The slash (/), also known as a stroke and by the technical term solidus, is a sign used as a punctuation mark and for various other purposes. It is often called a forward slash, a retronym used to distinguish it from the backslash (\). It has many other names.
- 1 History
- 2 Usage
- 2.1 In English text
- 2.2 Emoji
- 2.3 Abbreviations
- 2.4 Proofreading
- 2.5 Arithmetic
- 2.6 Currency
- 2.7 Bowling
- 2.8 Computing
- 2.9 Genealogy
- 2.10 Dates
- 2.11 Fiction
- 2.12 Library science
- 2.13 Linguistics
- 2.14 Address
- 2.15 Numbering
- 2.16 Music
- 2.17 Physics
- 2.18 Other alternations with hyphen
- 2.19 Gender-neutrality
- 3 Alternative names
- 4 References
- 5 External links
The slash goes back to the days of ancient Rome. In the early modern period, in Fraktur script, which was widespread through Europe in the Middle Ages, one slash (/) represented a comma, while two slashes (//) represented a dash. In Western orthography, the two slashes initially evolved into a double oblique hyphen (⸗), that further evolved into a double hyphen, similar to the equals sign (=), before being simplified to a single dash (–).
In English text
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The slash is most commonly used as the word substitute for "or" which indicates a choice (often mutually-exclusive) is present. (Examples: Male/Female, Y/N, He/She. See also the Gender-neutrality in Spanish and Portuguese section below.) The slash is also used to avoid taking a position in a naming controversy, allowing the juxtaposition of both names without stating a preference. An example is the designation "Assyrian/Chaldean/Syriac" in the official U.S. census, reflecting the Syriac naming dispute. The Swedish census has come to a similar solution, using "Assyrier/Syrianer" to refer to the same ethnic group.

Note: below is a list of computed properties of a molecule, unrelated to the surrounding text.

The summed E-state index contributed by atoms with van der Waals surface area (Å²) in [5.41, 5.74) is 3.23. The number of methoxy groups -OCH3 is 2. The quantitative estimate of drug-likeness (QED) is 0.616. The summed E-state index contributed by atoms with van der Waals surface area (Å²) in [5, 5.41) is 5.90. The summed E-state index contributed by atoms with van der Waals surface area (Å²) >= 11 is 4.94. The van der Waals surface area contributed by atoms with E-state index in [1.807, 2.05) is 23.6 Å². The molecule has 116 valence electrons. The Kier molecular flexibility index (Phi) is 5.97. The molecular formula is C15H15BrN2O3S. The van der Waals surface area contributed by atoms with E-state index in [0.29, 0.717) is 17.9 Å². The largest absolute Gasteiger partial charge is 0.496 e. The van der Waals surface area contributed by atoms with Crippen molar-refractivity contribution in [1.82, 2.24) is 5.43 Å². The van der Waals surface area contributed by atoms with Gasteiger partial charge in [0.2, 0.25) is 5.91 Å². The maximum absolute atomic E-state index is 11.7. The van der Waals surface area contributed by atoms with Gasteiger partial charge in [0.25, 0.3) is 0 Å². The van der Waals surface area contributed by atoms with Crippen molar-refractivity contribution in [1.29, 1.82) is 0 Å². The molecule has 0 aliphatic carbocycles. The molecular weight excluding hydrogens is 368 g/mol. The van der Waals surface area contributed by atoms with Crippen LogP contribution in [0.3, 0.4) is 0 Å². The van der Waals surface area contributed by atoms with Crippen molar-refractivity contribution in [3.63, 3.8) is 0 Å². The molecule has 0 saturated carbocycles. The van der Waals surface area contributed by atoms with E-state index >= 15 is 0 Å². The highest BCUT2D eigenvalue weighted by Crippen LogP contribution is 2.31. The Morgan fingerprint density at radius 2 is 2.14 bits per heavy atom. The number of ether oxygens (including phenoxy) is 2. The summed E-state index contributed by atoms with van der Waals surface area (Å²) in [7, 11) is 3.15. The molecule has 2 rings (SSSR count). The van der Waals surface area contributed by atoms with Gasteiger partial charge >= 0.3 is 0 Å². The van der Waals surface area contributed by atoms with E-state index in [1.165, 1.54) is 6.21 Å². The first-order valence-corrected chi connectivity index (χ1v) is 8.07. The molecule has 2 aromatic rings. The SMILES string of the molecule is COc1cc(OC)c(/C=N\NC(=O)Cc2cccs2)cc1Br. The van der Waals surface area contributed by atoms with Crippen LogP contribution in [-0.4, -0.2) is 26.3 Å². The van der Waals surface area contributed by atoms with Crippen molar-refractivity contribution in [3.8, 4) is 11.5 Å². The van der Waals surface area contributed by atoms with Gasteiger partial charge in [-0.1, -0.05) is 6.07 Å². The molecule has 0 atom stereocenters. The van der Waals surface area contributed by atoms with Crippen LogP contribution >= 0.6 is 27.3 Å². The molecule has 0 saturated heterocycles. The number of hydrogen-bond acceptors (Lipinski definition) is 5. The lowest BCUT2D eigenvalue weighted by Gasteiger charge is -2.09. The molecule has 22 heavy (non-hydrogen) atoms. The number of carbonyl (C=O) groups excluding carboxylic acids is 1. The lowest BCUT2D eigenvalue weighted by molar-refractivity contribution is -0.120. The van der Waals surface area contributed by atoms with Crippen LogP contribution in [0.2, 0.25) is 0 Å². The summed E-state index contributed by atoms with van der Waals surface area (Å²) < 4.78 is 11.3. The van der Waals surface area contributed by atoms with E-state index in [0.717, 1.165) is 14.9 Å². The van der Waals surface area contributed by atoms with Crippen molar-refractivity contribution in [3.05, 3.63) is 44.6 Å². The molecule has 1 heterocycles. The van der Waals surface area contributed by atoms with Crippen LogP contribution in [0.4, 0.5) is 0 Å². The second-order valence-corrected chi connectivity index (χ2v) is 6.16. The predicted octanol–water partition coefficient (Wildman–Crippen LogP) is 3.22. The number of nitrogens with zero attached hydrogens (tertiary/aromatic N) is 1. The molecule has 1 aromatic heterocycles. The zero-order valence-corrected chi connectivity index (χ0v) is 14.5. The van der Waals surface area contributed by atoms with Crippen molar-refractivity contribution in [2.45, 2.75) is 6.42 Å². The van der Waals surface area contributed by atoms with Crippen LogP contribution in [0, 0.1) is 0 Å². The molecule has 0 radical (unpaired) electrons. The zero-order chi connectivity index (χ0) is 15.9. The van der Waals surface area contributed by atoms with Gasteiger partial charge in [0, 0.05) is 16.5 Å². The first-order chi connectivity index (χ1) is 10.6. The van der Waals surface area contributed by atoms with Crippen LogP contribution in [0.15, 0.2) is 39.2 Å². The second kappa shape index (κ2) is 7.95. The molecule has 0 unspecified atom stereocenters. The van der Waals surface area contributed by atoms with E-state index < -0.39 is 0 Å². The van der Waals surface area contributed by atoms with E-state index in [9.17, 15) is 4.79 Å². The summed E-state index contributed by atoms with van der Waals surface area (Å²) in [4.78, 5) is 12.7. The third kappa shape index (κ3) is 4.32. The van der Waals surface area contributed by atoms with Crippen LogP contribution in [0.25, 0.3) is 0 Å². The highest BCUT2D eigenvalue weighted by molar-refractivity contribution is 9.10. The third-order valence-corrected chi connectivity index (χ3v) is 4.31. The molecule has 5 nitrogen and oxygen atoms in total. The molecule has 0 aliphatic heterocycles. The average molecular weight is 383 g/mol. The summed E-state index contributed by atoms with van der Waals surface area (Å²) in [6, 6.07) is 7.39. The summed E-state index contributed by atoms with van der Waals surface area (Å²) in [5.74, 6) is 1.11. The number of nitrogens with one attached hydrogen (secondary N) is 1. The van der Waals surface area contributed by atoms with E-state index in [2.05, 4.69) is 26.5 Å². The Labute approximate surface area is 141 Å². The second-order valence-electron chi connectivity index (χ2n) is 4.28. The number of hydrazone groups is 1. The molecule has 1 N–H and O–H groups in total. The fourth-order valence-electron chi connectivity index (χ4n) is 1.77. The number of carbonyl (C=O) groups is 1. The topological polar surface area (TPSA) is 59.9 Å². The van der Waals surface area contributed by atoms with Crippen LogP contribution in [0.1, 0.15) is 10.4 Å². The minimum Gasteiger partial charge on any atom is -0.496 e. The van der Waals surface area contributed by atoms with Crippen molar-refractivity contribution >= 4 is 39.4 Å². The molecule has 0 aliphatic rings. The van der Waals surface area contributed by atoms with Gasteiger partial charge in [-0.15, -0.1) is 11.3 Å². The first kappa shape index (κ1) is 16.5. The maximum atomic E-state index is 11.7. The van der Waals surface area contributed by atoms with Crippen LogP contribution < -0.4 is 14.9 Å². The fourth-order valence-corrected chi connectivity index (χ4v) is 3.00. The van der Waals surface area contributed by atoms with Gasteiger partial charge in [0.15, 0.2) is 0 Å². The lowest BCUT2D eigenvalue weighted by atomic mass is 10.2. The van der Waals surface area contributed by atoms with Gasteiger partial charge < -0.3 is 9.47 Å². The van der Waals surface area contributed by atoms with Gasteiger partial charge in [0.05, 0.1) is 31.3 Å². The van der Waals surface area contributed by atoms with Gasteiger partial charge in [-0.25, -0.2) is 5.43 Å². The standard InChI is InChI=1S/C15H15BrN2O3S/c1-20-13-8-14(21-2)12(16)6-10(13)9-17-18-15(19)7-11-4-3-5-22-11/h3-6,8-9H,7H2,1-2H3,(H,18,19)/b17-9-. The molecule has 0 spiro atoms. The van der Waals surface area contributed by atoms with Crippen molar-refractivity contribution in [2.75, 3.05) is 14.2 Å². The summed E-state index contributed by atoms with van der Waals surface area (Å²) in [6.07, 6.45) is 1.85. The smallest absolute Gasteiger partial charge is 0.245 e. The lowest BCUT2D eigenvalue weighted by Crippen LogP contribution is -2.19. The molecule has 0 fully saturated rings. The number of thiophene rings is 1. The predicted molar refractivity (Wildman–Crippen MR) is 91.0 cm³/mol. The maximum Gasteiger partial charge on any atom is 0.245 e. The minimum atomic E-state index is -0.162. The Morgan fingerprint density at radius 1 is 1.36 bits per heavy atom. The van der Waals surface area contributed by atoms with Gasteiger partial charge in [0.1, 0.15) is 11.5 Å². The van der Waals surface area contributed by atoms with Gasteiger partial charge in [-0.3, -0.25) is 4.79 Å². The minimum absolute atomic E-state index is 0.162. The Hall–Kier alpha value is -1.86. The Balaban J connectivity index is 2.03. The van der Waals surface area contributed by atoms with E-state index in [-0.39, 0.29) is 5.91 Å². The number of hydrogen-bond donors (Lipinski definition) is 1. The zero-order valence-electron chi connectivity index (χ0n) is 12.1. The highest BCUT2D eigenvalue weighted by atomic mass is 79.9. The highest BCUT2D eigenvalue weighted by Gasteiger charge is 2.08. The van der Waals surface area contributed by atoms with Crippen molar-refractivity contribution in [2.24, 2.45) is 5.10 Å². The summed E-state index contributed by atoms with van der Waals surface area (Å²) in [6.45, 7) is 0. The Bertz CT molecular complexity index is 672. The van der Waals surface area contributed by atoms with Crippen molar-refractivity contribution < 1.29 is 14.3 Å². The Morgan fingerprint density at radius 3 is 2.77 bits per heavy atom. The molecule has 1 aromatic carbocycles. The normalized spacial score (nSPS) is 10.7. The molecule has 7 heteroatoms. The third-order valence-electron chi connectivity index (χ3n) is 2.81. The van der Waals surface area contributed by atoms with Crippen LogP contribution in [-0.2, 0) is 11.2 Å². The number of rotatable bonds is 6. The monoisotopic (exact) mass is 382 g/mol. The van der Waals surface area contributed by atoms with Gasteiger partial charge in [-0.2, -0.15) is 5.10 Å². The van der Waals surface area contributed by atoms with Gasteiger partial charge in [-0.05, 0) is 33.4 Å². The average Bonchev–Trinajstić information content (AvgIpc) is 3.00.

Another use of the slash is to replace the hyphen or en dash to make a clear, strong joint between words or phrases, such as "the Hemingway/Faulkner generation".
The slash is also used to indicate a line break when quoting multiple lines from a poem, play, or headline; or in an ordinary prose quotation, the start of a new paragraph. In this case, a space is placed before and after the slash. For example: "Love alters not with his brief hours and weeks / But bears it out even to the edge of doom". When used this way, the mark is called a virgule. It is thinner than a solidus if typeset.